Need a little motivation to cut back on your sugar intake? A new study found that reducing sugar in packaged foods by just 20% could save millions from devastating diseases. Read on to learn more about that, plus get some tips on cutting back on sugar in your diet without depriving your sweet tooth entirely.
This Recent Study Shows That Reducing Sugar in Packaged Foods May Save Millions of Lives
We all know that reducing sugar in our diet is good for our bodies, right? But how much do you need to eliminate to make a real difference? While there’s no single right answer (it all depends on your health and any conditions that you may have), a recent study may at least give all of us a starting point.
First, though, we need a little background on the study for context. So, a few years ago the New York City Health Department launched the U.S. National Salt and Sugar Reduction Initiative (NSSRI). I think their name pretty clearly defines their purpose, right?
Then, they needed to figure out a good “sugar reduction target number” so to speak. Basically, a real number that they could then take to policymakers and say “This is what we need to do to make a quantitative difference.”
So, researchers from Massachusetts General Hospital, Tufts University, and the New York City Department of Health and Mental Hygiene got together to figure out that number. They created a model designed to “simulate and quantify the health, economic, and equity impacts of a pragmatic sugar-reduction policy proposed by [NSSRI].”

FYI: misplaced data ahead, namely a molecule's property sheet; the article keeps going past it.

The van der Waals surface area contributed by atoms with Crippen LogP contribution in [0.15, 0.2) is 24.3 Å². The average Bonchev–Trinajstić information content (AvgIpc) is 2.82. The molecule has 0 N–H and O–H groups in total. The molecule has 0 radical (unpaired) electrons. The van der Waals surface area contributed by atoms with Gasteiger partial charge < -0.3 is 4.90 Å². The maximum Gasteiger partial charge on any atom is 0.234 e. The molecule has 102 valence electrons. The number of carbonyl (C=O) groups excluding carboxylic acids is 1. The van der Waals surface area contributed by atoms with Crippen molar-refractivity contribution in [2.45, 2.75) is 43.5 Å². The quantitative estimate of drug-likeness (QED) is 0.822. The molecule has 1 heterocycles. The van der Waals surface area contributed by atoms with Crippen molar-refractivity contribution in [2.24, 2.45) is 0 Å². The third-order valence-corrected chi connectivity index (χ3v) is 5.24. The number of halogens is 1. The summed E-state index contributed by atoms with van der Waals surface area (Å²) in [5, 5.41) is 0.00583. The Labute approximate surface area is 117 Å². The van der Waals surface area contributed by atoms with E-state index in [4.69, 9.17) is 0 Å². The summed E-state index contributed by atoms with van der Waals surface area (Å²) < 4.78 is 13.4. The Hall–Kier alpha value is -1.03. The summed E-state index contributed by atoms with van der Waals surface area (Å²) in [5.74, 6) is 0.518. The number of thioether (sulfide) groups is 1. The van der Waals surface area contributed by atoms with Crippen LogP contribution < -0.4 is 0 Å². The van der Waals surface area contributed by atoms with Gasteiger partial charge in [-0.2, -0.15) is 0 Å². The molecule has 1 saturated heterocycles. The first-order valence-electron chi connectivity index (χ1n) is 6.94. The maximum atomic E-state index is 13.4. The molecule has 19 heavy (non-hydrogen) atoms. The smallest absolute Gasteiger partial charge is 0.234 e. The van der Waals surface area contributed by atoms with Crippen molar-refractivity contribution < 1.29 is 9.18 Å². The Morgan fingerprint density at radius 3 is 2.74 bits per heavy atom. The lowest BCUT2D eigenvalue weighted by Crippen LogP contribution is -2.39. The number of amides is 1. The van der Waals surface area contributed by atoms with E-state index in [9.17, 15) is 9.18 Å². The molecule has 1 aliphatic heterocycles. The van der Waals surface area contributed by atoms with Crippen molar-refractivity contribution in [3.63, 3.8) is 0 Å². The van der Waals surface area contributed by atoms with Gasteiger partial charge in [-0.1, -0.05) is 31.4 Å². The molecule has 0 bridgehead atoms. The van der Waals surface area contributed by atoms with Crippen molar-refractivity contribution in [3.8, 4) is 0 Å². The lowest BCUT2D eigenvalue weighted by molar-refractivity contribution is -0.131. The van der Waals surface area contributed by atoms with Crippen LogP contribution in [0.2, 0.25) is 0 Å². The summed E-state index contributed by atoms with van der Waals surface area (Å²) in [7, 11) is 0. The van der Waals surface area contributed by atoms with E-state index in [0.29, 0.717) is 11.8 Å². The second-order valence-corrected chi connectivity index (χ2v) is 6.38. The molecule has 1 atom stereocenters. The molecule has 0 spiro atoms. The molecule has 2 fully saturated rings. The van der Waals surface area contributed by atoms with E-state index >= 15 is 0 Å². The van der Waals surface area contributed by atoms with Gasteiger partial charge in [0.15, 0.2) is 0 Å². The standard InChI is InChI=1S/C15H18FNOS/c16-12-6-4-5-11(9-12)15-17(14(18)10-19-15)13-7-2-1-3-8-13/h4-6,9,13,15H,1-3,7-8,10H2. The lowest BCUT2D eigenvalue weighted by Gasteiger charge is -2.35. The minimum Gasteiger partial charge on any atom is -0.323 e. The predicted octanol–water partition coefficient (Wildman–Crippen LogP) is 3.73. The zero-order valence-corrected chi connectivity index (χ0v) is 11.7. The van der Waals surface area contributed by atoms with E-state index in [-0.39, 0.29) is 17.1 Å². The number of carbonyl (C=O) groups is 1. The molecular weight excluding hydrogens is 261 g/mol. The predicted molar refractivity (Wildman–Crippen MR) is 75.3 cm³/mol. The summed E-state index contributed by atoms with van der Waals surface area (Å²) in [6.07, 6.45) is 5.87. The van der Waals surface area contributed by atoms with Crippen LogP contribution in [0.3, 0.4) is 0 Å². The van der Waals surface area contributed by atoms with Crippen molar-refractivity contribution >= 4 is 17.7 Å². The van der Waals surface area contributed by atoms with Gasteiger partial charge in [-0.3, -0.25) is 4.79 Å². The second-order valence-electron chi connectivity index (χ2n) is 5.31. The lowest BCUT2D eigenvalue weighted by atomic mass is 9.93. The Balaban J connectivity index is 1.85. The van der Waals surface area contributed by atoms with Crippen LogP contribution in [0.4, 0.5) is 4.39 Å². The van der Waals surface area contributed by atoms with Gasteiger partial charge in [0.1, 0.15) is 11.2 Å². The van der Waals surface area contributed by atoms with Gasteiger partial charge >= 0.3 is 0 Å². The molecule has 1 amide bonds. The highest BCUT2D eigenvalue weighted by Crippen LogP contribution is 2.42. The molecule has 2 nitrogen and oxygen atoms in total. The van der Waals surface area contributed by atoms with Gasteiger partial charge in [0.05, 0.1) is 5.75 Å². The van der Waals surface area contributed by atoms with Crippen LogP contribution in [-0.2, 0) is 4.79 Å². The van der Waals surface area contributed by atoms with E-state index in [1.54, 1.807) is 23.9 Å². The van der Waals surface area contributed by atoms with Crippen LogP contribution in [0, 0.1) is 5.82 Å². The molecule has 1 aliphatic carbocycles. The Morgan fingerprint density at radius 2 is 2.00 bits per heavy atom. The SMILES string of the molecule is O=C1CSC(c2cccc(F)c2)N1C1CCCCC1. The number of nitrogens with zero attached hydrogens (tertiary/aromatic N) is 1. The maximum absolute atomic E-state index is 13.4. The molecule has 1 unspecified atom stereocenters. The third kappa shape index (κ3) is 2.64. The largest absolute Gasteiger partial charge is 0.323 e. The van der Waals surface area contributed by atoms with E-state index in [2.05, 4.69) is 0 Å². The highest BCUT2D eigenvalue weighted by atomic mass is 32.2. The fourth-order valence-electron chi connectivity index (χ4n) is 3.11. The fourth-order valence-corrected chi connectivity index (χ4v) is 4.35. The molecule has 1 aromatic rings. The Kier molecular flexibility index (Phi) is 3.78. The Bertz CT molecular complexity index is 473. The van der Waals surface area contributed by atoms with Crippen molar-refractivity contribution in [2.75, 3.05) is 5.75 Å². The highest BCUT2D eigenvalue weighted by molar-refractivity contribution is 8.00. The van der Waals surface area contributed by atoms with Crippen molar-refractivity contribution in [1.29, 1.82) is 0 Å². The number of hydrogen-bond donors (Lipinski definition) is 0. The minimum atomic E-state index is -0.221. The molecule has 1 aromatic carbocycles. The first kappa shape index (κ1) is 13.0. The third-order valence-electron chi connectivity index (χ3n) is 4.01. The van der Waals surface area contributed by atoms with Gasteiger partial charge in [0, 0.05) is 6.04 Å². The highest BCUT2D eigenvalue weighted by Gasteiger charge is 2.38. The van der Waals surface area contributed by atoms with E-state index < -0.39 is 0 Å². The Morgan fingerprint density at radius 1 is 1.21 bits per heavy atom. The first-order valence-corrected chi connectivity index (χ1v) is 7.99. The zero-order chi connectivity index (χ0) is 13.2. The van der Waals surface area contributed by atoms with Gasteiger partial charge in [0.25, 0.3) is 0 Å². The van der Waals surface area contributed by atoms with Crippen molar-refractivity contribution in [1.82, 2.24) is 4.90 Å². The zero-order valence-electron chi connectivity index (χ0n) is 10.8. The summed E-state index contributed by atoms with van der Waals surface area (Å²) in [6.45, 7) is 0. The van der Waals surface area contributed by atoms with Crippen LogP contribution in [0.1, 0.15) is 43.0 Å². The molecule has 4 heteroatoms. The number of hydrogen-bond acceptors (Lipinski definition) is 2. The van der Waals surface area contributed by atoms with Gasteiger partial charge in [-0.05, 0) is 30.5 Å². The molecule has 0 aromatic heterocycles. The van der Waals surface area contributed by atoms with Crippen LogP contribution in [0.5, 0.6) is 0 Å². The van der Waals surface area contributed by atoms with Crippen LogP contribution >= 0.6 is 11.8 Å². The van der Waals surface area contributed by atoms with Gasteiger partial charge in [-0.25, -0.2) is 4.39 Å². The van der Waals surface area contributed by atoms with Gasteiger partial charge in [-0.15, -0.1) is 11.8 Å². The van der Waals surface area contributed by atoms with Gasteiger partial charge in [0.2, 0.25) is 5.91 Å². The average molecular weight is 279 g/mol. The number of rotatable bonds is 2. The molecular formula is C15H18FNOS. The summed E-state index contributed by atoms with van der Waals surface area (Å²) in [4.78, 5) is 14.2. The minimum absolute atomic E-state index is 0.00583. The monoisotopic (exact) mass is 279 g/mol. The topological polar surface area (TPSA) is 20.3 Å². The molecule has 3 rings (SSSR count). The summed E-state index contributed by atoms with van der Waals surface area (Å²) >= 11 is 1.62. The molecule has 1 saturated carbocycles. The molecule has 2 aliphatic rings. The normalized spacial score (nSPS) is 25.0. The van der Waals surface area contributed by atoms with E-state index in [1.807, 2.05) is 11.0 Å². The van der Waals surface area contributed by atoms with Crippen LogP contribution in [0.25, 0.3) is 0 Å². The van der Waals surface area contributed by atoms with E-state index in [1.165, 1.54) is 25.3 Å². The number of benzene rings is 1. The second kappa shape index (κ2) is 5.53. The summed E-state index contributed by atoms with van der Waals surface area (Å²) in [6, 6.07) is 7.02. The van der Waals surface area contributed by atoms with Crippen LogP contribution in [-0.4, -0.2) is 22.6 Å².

How Much Sugar Do We Need to Cut from Food & Drinks to Make a Real Difference?
Researchers found that reducing sugar by 20% from prepackaged foods and 40% from beverages could save roughly 3,720,000 adults from heart disease, fatal heart attacks, strokes, and diabetes. Within 10 years, it could also save the U.S. “$4.28 billion in total net healthcare costs, and $118.04 billion over the lifetime of the current adult population (ages 35 to 79).”
Lead author Siyi Shangguan, MD, MPH states, “Reducing the sugar content of commercially prepared foods and beverages will have a larger impact on the health of Americans than other initiatives to cut sugar, such as imposing a sugar tax, labeling added sugar content, or banning sugary drinks in schools.”
One thing to note, though, is that no one is advocating for forced changes, at least not as far as I can tell. Companies would need to voluntarily reduce the amount of sugar in their food and drinks. So, it’s still entirely up to you to manage your own sugar intake. With that in mind, let’s talk about where to start, especially if you’re new to healthy eating.
Guide to reducing sugar without feeling like you’re depriving yourself
First, keep in mind that the study isn’t saying that YOU specifically need to reduce your packaged food sugar intake and your sugary beverages by 20% and 40% respectively. It’s basically saying that if food manufacturers, on the whole, did that, we’d see real changes in the overall health of American adults.
The amount of sugar that you need to eliminate from your diet depends on so many factors. The most obvious, of course, is how much sugar you currently eat. Talk to a doctor or nutritionist to find your own target number.